This severely limits the scalability of behavioural treatments for obesity.
If for example, every Canadian with obesity (around 7,000,000) met with a registered dietitian just twice a year on an ongoing basis (which is probably far less than required to sustain ongoing behaviour change), the Canadian Health Care system would need to provide 14,000,000 dietitian consultations for obesity alone.
Given that there are currently fewer than 10,000 registered dietitians in Canada, each dietitian would need to do 14,000 consultations for obesity annually (~ 70 consultations per day) or look after approximately 7,000 clients living with obesity each year. Even if some of these consultations were not done by dietitians but by less-qualified health professionals, it is easy to see how this approach is simply not scalable to the size of the problem.
A similar calculation can be easily made for clinical psychologists or exercise physiologists.
Thus, behavioural interventions for obesity, delivered by trained and licensed healthcare professionals are simply not a scalable (or cost-effective) option.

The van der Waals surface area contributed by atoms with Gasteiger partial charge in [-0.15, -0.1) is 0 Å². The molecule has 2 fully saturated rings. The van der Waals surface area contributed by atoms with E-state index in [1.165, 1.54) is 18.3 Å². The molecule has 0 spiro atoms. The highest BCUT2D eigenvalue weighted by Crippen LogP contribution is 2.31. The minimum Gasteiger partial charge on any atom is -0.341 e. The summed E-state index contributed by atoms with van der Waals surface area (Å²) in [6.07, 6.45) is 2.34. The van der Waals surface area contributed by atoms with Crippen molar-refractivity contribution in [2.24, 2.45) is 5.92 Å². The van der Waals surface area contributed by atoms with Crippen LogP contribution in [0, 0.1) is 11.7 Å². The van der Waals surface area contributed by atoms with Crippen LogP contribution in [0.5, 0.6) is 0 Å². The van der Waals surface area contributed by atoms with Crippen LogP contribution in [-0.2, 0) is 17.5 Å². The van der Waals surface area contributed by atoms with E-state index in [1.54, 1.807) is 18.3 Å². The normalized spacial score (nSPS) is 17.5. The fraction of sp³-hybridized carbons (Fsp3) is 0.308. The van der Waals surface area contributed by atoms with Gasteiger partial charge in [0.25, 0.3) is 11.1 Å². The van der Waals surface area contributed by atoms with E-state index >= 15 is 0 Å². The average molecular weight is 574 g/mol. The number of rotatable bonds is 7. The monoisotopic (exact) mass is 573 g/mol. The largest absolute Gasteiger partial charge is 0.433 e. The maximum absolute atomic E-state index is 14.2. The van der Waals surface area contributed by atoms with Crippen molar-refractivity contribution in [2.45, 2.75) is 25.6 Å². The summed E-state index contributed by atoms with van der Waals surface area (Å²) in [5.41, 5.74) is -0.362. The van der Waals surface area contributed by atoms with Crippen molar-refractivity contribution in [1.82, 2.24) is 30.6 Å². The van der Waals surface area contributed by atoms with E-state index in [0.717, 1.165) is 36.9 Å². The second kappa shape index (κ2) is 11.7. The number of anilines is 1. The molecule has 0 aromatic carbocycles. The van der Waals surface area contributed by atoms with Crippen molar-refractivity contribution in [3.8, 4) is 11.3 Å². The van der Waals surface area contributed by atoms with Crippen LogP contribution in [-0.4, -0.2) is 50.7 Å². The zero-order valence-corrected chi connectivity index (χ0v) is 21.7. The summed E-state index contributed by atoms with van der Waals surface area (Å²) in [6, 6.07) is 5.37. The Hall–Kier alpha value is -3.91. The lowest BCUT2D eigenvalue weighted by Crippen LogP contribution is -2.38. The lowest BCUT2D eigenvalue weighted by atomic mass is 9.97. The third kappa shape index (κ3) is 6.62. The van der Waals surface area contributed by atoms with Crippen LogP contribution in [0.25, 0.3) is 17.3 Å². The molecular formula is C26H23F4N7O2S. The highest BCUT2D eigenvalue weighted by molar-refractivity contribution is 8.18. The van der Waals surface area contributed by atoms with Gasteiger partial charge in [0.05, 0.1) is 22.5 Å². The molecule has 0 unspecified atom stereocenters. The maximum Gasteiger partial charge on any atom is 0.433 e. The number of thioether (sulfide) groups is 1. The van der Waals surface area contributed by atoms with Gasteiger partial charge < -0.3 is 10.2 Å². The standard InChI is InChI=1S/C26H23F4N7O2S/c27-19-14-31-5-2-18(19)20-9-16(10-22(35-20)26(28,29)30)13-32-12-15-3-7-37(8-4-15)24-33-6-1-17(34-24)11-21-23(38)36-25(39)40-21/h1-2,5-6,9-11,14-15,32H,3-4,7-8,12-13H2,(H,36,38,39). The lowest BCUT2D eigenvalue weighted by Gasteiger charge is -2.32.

At the other extreme, we now have considerable long-term data supporting the morbidity, mortality, and quality of life benefits of bariatric surgery. However, bariatric surgery is also not scalable to the magnitude of the problem
There are currently well over 1,500,000 Canadians living with obesity that is severe enough to warrant the costs and risks of surgery. However, at the current pace of 10,000 surgeries a year (a number that is unlikely to dramatically increase in the near future), it would take over 150 years to operate every Canadian with severe obesity alive today.
This is where we have to look at how Canada has made significant strides in managing the millions of Canadians living with other chronic diseases?
How are we managing the over 5,000,000 Canadians living with hypertension?